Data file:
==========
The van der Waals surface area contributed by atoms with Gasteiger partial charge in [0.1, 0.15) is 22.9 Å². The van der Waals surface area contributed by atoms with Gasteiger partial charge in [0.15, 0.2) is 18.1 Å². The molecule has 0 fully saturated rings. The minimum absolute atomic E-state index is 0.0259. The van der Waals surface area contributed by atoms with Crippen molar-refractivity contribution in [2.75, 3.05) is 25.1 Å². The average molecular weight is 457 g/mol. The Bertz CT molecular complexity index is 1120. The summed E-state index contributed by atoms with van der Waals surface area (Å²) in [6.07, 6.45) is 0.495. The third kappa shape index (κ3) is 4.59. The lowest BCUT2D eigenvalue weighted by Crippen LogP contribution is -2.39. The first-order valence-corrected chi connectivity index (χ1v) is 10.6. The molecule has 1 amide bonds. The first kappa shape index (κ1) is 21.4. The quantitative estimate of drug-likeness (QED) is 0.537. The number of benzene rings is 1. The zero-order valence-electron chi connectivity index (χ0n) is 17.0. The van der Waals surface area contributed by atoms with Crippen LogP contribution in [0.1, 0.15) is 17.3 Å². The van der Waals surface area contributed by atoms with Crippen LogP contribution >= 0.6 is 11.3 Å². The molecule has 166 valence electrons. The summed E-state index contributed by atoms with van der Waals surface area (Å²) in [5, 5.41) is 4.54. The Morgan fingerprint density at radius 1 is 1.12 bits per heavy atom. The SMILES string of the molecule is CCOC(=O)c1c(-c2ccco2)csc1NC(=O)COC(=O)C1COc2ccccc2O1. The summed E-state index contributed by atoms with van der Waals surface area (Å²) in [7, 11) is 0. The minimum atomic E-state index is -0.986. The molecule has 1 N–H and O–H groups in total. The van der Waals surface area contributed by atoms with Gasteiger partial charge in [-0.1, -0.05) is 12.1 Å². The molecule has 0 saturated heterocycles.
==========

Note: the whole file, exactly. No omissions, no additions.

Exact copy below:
The van der Waals surface area contributed by atoms with Gasteiger partial charge in [0.1, 0.15) is 22.9 Å². The van der Waals surface area contributed by atoms with Gasteiger partial charge in [0.15, 0.2) is 18.1 Å². The molecule has 0 fully saturated rings. The minimum absolute atomic E-state index is 0.0259. The van der Waals surface area contributed by atoms with Crippen molar-refractivity contribution in [2.75, 3.05) is 25.1 Å². The average molecular weight is 457 g/mol. The Bertz CT molecular complexity index is 1120. The summed E-state index contributed by atoms with van der Waals surface area (Å²) in [6.07, 6.45) is 0.495. The third kappa shape index (κ3) is 4.59. The lowest BCUT2D eigenvalue weighted by Crippen LogP contribution is -2.39. The first-order valence-corrected chi connectivity index (χ1v) is 10.6. The molecule has 1 amide bonds. The first kappa shape index (κ1) is 21.4. The quantitative estimate of drug-likeness (QED) is 0.537. The number of benzene rings is 1. The zero-order valence-electron chi connectivity index (χ0n) is 17.0. The van der Waals surface area contributed by atoms with Crippen LogP contribution in [0.1, 0.15) is 17.3 Å². The van der Waals surface area contributed by atoms with Crippen LogP contribution >= 0.6 is 11.3 Å². The molecule has 166 valence electrons. The summed E-state index contributed by atoms with van der Waals surface area (Å²) in [5, 5.41) is 4.54. The Morgan fingerprint density at radius 1 is 1.12 bits per heavy atom. The SMILES string of the molecule is CCOC(=O)c1c(-c2ccco2)csc1NC(=O)COC(=O)C1COc2ccccc2O1. The summed E-state index contributed by atoms with van der Waals surface area (Å²) in [7, 11) is 0. The minimum atomic E-state index is -0.986. The molecule has 1 N–H and O–H groups in total. The van der Waals surface area contributed by atoms with Gasteiger partial charge in [-0.1, -0.05) is 12.1 Å². The molecule has 0 saturated heterocycles.